When it was my turn to use that machine, I lifted the tray to set my paper down on the glass.   Then, something sparkling caught my eye — two pieces of dark chocolate wrapped in pink foil resting on the ledge by the “start” button.

           “The dark kind is good for you,” he gently advised as he walked away.

-Patricia Steinmeyer

Jumping In


This week, at Keuka Lake, New York my forty-nine-year-old husband enjoyed swimming with the kids–jumping into the lake off the dock repeatedly. When he emerged from the water in a state of pure euphoria, he announced, “It doesn’t matter whether you are nine or forty-nine…jumping off the dock into a lake always feels the same.” I couldn’t agree more.

Yet, I remember that as a nine-year-old staring down into the smooth, glassy deep water—I couldn’t bring myself to leap. I was too afraid.

Eventually, I overcame it. Maybe it was my father, who patiently waited at the end of the dock for me to jump in, promising to catch me if I went under. Maybe it was my mother, who waded in the water with me until I gradually gathered the courage to swim in the deeper water. Maybe it was one of my brothers and sisters, who jumped in laughing, making it look like such fun. So now at forty-seven, I can leap right in laughing and shouting; I have learned to override that split-second tinge of fear—but it nevertheless remains an element of the jump.

For me, like jumping off the dock, plunging into a new year of teaching brings back childhood sensations. The distinctive, soapy-rubber smell of fresh school supplies, the click of a new lunchbox fastener, the early morning dew on the grass, the fog lifting as we set off. The first day of school has a sensory experience all of its own—clean, smiling, hopeful.

How will the first day of school 2014 actually feel for teachers, parents and students? With so many school rules and procedures to convey, paperwork to complete, and “rigorous” curriculum to deliver in preparation for state testing, we may be tempted to dive in mindlessly. However, in her book, The Essential Conversation: What Parents and Teachers Can Learn from Each Other, Harvard University Professor Sara Lawrence-Lightfoot discusses the powerful role that childhood experiences have in forming teacher and parent attitudes toward school. In parent-teacher conferences, she observes:

There is something immediate, reflexive, and regressive, both for parents and teachers, about their encounters with one another, a turning inward and backward, a sense of primal urgency…The adults come together prepared to focus on the present and the future of the child, but instead they feel themselves drawn back into their own pasts, visited by the ghosts of their parents, grandparents, siblings, and former teachers, haunted by ancient childhood dramas. (Lawrence-Lightfoot 4)[1]

This observation reflects a crucial understanding that the innate responses formed by our own experiences of school—positive and negative—have profoundly deep implications for our children now and in the future.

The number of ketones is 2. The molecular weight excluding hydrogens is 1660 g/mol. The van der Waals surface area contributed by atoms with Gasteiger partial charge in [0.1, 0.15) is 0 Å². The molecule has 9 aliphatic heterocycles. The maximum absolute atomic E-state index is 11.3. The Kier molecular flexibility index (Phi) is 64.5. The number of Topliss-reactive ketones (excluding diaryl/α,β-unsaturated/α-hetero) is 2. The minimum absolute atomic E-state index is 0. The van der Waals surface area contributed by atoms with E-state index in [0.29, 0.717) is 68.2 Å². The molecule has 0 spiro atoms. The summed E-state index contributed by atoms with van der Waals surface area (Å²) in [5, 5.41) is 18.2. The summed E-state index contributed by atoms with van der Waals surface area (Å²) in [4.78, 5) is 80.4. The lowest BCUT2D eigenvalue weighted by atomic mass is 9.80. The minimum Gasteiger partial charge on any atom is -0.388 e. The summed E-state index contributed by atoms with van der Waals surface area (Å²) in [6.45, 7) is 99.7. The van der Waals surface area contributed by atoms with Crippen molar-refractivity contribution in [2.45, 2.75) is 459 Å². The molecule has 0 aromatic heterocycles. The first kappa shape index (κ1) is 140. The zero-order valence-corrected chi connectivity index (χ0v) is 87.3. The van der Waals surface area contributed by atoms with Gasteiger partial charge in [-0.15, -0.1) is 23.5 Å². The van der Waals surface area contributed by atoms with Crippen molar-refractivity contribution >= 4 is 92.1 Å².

The truth is that on the first day of school, while many of our children celebrate “jumping” into a new school environment, others may not. For educators, it takes patience and time to encourage those who hesitate to adjust to the “deep water” of new relationships, expectations, and challenges. Consequently, external classroom demands that tempt teachers to hurry, “toss the students in,” and mechanically tread water to keep afloat with curriculum and testing schedules may result in a learning experience that doesn’t even get our toes wet. After all, when it comes to both school and deep water, “It doesn’t matter whether you are nine or forty-nine…jumping off the dock into a lake always feels the same.”

[1] Lawrence-Lightfoot, Sara. The Essential Conversation: What Parents and Teachers Can Learn from Each Other. New York: Random House, 2003. Print.


Keeping “Calm on Core” Standards

Ah…summer! A perfect time to pour an iced tea, reflect and luxuriate over next year’s lesson plans. In this leg of my teaching odyssey, I am a blissful lotus eater. On my summer island, the Common Core State Standards, this year’s new PARCC Assessment, and the new teacher evaluation process seem like a dream…

But these are reality for teachers, even as debates about the Common Core rage on.

In fact, last year, we “unpacked” those Common Core Standards. (“Unpacking” is Eduspeak for, “We read them closely to figure out what they meant.”)  So, now that I have an idea of what these Standards say, the next step is to find a way for my students to meet them.

As I review a couple of the Standards, I note that my 6th Grade Reading students will need to do such things as “Cite textual evidence to support analysis of what the text says…” and “[i]ntegrate information presented in different media or formats (e.g., visually, quantitatively) as well as in words to develop a coherent understanding of a topic or issue.” [1]  This means that my students will need to read closely and understand what authors say.  Also, my students will need to be able to analyze different texts and media to learn something new.  Important stuff for kids who will be writing the news someday…and voting.